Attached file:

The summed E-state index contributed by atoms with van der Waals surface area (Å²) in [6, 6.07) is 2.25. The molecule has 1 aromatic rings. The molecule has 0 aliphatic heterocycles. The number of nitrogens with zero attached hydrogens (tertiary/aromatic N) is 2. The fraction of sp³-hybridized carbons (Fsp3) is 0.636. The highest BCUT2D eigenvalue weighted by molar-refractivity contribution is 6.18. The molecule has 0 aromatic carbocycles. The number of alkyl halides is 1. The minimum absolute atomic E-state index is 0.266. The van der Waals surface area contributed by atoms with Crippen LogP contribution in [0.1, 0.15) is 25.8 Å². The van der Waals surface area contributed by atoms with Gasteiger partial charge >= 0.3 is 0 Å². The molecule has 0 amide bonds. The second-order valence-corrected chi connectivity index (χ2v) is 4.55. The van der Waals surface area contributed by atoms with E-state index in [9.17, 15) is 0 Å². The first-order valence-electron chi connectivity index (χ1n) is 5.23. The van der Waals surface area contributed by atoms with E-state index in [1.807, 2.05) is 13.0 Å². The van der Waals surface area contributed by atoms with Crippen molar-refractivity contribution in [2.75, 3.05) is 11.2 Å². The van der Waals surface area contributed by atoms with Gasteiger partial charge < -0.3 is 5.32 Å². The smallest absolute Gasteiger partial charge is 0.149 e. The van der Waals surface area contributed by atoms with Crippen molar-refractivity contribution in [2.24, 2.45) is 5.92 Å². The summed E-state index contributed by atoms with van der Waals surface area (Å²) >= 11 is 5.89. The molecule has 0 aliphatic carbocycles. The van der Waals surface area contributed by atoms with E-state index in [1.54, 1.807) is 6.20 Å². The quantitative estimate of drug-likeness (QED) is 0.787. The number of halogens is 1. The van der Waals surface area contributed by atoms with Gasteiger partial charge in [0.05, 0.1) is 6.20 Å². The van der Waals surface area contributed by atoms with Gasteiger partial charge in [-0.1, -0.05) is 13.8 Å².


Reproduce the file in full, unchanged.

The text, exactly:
The summed E-state index contributed by atoms with van der Waals surface area (Å²) in [6, 6.07) is 2.25. The molecule has 1 aromatic rings. The molecule has 0 aliphatic heterocycles. The number of nitrogens with zero attached hydrogens (tertiary/aromatic N) is 2. The fraction of sp³-hybridized carbons (Fsp3) is 0.636. The highest BCUT2D eigenvalue weighted by molar-refractivity contribution is 6.18. The molecule has 0 aromatic carbocycles. The number of alkyl halides is 1. The minimum absolute atomic E-state index is 0.266. The van der Waals surface area contributed by atoms with Crippen LogP contribution in [0.1, 0.15) is 25.8 Å². The van der Waals surface area contributed by atoms with Gasteiger partial charge >= 0.3 is 0 Å². The molecule has 0 amide bonds. The second-order valence-corrected chi connectivity index (χ2v) is 4.55. The van der Waals surface area contributed by atoms with E-state index in [9.17, 15) is 0 Å². The first-order valence-electron chi connectivity index (χ1n) is 5.23. The van der Waals surface area contributed by atoms with E-state index in [1.807, 2.05) is 13.0 Å². The van der Waals surface area contributed by atoms with Crippen molar-refractivity contribution in [2.75, 3.05) is 11.2 Å². The van der Waals surface area contributed by atoms with Gasteiger partial charge < -0.3 is 5.32 Å². The smallest absolute Gasteiger partial charge is 0.149 e. The van der Waals surface area contributed by atoms with Crippen molar-refractivity contribution in [2.24, 2.45) is 5.92 Å². The summed E-state index contributed by atoms with van der Waals surface area (Å²) >= 11 is 5.89. The molecule has 0 aliphatic carbocycles. The van der Waals surface area contributed by atoms with E-state index in [1.54, 1.807) is 6.20 Å². The quantitative estimate of drug-likeness (QED) is 0.787. The number of halogens is 1. The van der Waals surface area contributed by atoms with Gasteiger partial charge in [0.05, 0.1) is 6.20 Å². The van der Waals surface area contributed by atoms with Gasteiger partial charge in [-0.1, -0.05) is 13.8 Å².